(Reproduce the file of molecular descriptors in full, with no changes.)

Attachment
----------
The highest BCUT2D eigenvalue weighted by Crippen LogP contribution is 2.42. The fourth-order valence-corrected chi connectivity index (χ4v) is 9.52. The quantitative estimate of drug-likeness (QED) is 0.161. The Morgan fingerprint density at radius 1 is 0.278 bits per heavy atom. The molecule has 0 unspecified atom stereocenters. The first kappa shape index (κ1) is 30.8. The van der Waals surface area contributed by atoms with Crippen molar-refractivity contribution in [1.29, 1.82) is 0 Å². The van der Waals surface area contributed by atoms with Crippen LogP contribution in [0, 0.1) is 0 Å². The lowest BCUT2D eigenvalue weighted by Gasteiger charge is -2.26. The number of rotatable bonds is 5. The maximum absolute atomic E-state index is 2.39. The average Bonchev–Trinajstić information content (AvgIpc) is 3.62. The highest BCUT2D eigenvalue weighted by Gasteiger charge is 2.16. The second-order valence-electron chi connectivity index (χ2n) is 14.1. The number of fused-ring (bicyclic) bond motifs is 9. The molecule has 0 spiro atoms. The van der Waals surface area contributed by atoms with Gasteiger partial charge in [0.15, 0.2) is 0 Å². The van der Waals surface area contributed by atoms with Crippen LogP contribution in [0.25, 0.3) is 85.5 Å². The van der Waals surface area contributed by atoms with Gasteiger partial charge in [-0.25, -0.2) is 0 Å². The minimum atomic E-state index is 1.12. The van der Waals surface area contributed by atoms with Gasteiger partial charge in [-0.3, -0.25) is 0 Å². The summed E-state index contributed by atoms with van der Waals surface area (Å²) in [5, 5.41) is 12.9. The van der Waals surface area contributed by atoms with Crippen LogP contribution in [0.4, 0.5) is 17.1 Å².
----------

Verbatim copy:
The highest BCUT2D eigenvalue weighted by Crippen LogP contribution is 2.42. The fourth-order valence-corrected chi connectivity index (χ4v) is 9.52. The quantitative estimate of drug-likeness (QED) is 0.161. The Morgan fingerprint density at radius 1 is 0.278 bits per heavy atom. The molecule has 0 unspecified atom stereocenters. The first kappa shape index (κ1) is 30.8. The van der Waals surface area contributed by atoms with Crippen molar-refractivity contribution in [1.29, 1.82) is 0 Å². The van der Waals surface area contributed by atoms with Crippen LogP contribution in [0, 0.1) is 0 Å². The lowest BCUT2D eigenvalue weighted by Gasteiger charge is -2.26. The number of rotatable bonds is 5. The maximum absolute atomic E-state index is 2.39. The average Bonchev–Trinajstić information content (AvgIpc) is 3.62. The highest BCUT2D eigenvalue weighted by Gasteiger charge is 2.16. The second-order valence-electron chi connectivity index (χ2n) is 14.1. The number of fused-ring (bicyclic) bond motifs is 9. The molecule has 0 spiro atoms. The van der Waals surface area contributed by atoms with Gasteiger partial charge in [0.15, 0.2) is 0 Å². The van der Waals surface area contributed by atoms with Crippen LogP contribution in [0.25, 0.3) is 85.5 Å². The van der Waals surface area contributed by atoms with Gasteiger partial charge in [-0.25, -0.2) is 0 Å². The minimum atomic E-state index is 1.12. The van der Waals surface area contributed by atoms with Gasteiger partial charge in [-0.3, -0.25) is 0 Å². The summed E-state index contributed by atoms with van der Waals surface area (Å²) in [5, 5.41) is 12.9. The van der Waals surface area contributed by atoms with Crippen LogP contribution in [0.4, 0.5) is 17.1 Å².